19. Wind power – Blowing in the wind Technology towards 2015: • New blade designs are being developed, e.g. lighter and stiffer blades, and active designs that can reduce loads. • Novel drive trains with direct generators (no gear box), use of rare earth permanent magnets allowing smaller generators, and distributed drive trains will come commonplace. Hydraulic energy transmission will allow generators to be positioned at the base of floating systems. • Off-grid solutions, with horizontal as verical axis turbine models, will appear in the small turbine wind market. • Power electronics e.g. converters, controls, and power components, will be more reliable, reducing failures that need non-planned intervention. • Remote control and surveillance technology will be applied, as more wind turbines are installed and are placed more remotely © Det Norske Veritas AS. All rights reserved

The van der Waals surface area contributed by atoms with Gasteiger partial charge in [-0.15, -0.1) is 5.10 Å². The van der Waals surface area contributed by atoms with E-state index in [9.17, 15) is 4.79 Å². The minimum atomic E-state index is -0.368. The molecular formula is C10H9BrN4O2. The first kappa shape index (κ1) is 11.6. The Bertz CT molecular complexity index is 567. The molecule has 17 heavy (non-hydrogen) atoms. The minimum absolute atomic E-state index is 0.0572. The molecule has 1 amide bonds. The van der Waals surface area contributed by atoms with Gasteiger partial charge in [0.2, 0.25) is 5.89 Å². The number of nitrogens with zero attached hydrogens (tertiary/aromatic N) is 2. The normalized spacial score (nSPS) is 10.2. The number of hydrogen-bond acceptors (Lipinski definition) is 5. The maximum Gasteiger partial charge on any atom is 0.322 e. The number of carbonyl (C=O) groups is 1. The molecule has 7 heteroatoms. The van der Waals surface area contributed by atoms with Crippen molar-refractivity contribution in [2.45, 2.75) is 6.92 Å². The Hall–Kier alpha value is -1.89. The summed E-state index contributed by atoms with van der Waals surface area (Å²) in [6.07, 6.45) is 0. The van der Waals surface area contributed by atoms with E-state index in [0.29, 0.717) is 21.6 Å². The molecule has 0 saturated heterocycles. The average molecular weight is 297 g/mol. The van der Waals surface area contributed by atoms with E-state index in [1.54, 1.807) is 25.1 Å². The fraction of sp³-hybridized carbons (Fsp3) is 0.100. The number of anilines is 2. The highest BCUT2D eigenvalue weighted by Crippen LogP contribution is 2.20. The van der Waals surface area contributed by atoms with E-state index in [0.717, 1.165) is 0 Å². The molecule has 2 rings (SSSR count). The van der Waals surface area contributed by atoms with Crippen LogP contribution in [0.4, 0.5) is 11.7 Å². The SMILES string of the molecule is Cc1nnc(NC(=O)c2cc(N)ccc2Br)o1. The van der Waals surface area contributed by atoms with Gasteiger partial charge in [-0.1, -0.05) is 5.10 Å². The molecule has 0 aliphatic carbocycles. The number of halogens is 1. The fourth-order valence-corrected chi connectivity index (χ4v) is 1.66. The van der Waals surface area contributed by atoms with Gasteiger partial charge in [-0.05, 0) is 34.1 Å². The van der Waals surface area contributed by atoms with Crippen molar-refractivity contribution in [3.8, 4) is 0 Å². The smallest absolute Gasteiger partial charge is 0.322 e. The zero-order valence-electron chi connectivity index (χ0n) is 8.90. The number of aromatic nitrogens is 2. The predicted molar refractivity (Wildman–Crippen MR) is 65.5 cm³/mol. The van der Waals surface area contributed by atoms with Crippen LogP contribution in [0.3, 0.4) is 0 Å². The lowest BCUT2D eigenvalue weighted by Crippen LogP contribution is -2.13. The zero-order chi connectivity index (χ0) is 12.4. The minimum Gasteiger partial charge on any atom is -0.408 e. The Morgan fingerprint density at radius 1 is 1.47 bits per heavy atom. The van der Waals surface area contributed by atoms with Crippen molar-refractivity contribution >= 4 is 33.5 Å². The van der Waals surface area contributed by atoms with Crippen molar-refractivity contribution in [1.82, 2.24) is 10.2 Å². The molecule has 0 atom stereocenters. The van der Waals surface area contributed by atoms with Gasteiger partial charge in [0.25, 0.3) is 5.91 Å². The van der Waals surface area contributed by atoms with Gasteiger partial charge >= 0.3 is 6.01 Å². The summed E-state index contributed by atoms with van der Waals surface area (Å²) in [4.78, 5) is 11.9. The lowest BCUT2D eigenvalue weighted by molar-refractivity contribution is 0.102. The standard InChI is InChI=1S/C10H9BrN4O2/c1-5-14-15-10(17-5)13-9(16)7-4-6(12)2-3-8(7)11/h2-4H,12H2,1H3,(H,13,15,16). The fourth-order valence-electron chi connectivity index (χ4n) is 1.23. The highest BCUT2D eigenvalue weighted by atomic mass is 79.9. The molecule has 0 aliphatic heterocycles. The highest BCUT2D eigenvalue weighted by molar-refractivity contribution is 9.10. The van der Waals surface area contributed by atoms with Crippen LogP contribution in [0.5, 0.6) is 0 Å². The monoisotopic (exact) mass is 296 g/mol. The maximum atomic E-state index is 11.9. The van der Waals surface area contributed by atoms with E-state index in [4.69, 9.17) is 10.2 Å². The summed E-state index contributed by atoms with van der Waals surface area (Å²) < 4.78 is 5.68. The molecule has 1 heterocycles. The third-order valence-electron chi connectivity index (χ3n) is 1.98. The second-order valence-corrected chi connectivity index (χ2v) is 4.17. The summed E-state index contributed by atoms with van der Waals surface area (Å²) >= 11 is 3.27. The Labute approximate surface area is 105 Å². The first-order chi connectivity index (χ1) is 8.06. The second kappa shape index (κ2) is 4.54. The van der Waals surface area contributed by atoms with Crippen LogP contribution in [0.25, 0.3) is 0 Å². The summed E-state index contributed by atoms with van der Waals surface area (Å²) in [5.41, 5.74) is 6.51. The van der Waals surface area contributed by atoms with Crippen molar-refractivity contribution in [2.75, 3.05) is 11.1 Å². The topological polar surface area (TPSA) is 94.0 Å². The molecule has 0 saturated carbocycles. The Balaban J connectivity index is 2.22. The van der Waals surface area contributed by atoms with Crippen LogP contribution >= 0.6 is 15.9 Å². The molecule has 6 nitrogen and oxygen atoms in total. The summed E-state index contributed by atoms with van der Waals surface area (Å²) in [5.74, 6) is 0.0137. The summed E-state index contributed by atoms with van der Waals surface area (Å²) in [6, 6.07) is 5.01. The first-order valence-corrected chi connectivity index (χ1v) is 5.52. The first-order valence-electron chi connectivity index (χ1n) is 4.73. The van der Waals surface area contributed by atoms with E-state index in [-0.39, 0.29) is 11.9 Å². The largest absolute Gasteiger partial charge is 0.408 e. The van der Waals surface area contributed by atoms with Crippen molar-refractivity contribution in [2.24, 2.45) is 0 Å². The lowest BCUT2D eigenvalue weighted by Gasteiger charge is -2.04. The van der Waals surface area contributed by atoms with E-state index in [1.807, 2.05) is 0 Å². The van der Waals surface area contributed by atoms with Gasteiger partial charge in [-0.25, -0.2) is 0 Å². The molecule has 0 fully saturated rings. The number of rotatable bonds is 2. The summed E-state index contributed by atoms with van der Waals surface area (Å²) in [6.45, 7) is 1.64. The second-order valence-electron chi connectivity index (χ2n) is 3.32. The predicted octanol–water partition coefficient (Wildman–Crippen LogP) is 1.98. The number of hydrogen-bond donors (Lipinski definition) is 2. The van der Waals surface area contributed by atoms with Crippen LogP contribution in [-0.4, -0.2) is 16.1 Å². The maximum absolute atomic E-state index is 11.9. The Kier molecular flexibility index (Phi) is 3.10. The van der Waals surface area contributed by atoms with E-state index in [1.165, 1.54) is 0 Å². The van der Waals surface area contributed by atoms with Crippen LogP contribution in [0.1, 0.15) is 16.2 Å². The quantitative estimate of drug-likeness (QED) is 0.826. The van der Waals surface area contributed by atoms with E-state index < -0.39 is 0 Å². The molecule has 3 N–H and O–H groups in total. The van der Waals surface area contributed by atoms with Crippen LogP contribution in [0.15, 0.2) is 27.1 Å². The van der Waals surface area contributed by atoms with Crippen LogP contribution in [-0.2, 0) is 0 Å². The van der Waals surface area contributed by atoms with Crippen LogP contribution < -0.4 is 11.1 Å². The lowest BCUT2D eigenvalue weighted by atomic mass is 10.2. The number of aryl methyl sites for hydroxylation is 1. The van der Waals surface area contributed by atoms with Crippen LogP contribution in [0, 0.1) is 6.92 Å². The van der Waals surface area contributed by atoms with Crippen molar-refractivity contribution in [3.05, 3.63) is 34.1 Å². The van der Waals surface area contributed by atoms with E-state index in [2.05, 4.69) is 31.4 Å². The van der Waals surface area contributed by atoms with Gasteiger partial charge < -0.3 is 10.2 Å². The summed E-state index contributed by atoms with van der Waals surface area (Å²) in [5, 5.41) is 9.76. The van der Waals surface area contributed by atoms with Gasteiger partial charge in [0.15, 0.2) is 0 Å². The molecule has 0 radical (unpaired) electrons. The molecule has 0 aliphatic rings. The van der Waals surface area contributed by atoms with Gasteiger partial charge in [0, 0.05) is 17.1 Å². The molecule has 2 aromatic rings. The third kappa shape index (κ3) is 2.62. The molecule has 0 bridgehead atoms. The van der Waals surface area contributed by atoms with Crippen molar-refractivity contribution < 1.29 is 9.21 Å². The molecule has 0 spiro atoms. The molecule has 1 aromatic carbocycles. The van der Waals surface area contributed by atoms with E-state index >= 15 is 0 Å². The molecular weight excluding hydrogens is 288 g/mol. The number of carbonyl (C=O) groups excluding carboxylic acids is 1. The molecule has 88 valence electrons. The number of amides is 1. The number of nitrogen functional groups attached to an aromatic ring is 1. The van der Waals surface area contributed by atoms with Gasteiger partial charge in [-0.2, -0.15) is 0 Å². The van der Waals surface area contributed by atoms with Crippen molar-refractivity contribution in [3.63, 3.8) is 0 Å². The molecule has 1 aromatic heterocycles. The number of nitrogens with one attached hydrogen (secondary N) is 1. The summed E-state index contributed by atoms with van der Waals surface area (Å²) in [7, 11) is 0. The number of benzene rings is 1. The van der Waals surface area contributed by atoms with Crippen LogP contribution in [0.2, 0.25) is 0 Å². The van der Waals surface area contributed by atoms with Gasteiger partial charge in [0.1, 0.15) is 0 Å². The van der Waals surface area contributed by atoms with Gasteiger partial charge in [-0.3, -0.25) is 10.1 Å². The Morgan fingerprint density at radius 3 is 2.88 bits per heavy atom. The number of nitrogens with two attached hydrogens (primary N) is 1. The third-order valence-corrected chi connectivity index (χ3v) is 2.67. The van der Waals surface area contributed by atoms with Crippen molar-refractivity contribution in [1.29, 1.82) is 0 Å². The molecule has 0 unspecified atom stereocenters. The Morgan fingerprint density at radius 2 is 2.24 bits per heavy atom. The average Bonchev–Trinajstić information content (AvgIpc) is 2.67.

20. Wind power – Blowing in the wind Technology towards 2015: • Innovative tower that are self-erecting, or tower climbing cranes and tracks, will eliminate the need for expensive cranes. Towers will be built of concrete and steel. • Adaptations of the marine environment: • New, inexpensive floater designs, with affordable and reliable anchoring systems. • Onshore limitations (e.g. aero-acoustics) may cease to be major design drivers, allowing higher tip speeds, lower chords, and reductions in loads. • Three-bladed, up-wind turbines may eventually be replaced by two-bladed, downwind, more flexible machines. © Det Norske Veritas AS. All rights reserved